QRISK® calculates a risk score for the chance of developing cardiovascular disease over the next ten years. A risk score of 10%, for example, means that there is a one in ten chance. Because risk increases with age, and is higher in men than women and also in certain ethnic groups, the program also produces a relative risk score: the ratio of the calculated risk to the risk in healthy people of the same age, sex and ethnicity. For example, an older man might have a risk score of 20% but a relative risk score of 1.0 because he has the risk to be expected in a healthy man of his age. For more about QRISK® click its ‘Information’ tab.
Most people, but not all, can reduce whatever risk they have of developing a cardiovascular disease by changes to their lifestyle. They should stop smoking, avoid passive smoking, increase physical activity, lose weight if overweight, eat a healthy diet and limit alcohol consumption. Repeat assessment will show how well they have succeeded in reducing their risk.
In 2014 NICE recommended that for people with a Q®RISK risk score of 10% or more, GPs should not only offer life-style advice and help but also discuss the benefits and risks of taking a cholesterol-lowering drug. This will, in combination with life-style changes reduce their risk but of course is an individual decision based on the person’s preferences and priorities.
When is it requested?
What does the test result mean?
QRISK® calculates a risk score for the chance of developing cardiovascular disease over the next ten years. A risk score of 10%, for example, means that there is a one in ten chance. Because risk increases with age, and is higher in men than women and also in certain ethnic groups, the program also produces a relative risk score: the ratio of the calculated risk to the risk in healthy people of the same age, sex and ethnicity. For example, an elderly man might have a risk score of 20% but a relative risk score of 1.0 because he has the risk to be expected in a healthy man of his age. For more about QRISK® click its ‘Information’ tab.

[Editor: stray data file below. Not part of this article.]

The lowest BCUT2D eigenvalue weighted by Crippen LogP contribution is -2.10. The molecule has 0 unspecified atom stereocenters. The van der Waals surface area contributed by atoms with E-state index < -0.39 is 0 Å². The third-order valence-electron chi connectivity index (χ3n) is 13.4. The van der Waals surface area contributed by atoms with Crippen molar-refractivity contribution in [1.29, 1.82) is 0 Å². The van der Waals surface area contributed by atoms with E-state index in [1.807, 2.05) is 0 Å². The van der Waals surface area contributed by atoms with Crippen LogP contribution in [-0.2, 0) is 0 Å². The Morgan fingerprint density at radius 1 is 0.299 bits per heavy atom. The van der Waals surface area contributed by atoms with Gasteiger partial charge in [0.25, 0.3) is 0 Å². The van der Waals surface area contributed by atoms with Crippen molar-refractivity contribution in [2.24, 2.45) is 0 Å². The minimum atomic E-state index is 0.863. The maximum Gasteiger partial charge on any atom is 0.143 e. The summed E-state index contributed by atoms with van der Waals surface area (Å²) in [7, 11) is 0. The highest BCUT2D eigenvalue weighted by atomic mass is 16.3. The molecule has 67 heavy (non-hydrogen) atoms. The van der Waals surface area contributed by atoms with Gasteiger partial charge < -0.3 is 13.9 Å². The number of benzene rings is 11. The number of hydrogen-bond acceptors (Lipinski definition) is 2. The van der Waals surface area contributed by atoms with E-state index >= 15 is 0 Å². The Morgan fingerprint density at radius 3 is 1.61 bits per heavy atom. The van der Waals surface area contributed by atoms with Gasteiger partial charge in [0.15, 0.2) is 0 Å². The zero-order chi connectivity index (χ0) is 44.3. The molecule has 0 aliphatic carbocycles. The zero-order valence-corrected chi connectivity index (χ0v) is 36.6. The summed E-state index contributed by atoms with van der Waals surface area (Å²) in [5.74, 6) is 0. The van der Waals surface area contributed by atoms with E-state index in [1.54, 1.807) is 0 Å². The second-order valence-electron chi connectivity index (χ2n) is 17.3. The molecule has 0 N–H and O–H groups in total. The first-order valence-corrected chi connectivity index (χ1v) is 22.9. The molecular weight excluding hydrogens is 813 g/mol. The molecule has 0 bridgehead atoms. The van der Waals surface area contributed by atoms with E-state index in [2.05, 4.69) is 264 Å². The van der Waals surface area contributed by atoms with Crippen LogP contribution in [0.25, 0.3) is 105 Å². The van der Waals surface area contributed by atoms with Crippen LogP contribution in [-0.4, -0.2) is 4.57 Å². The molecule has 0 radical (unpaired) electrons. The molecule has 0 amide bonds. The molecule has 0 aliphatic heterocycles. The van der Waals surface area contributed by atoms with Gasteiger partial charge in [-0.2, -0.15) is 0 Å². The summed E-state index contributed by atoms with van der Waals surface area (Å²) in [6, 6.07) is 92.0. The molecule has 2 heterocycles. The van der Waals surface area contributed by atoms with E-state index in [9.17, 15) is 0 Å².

The 10% means that of ten identical people to you 1 of you would have an event e.g. heart attack, in the next 10 years (which is the threshold for offering treatments). We do know that the calculator is only an estimate and can underestimate risk, particularly in the young, and overestimates it in the elderly.
Is there anything else I should know?
Cardiac risk calculators are always being improved as we learn more. They are a tool to be used with the person’s preferences and taking into account other medical conditions to help the decision making around how aggressively risk factors for cardiovascular disease need to be managed. Irrespective of current risk healthy lifestyle will always improve risk in the long term. Also as age is the main driver of risk in these calculators as you get older the risk will always get higher. However if you have lost weight, stopped smoking, reduced your blood pressure and cholesterol in reality you will have reduced your risk and this effect will be underestimated by the calculators. This is also relevant for decisions in later life for example stopping statin medications. We know that good risk factor modification provides long lasting protection so deciding to stop interventions later in life, or due to severe concurrent illnesses, will have a minor effect in comparison to life-long good risk factor modification. It can take decades to accrue cardiovascular disease which is why despite worsening risk as per the calculator starting lipid lowering medication is not a decision to take the life long.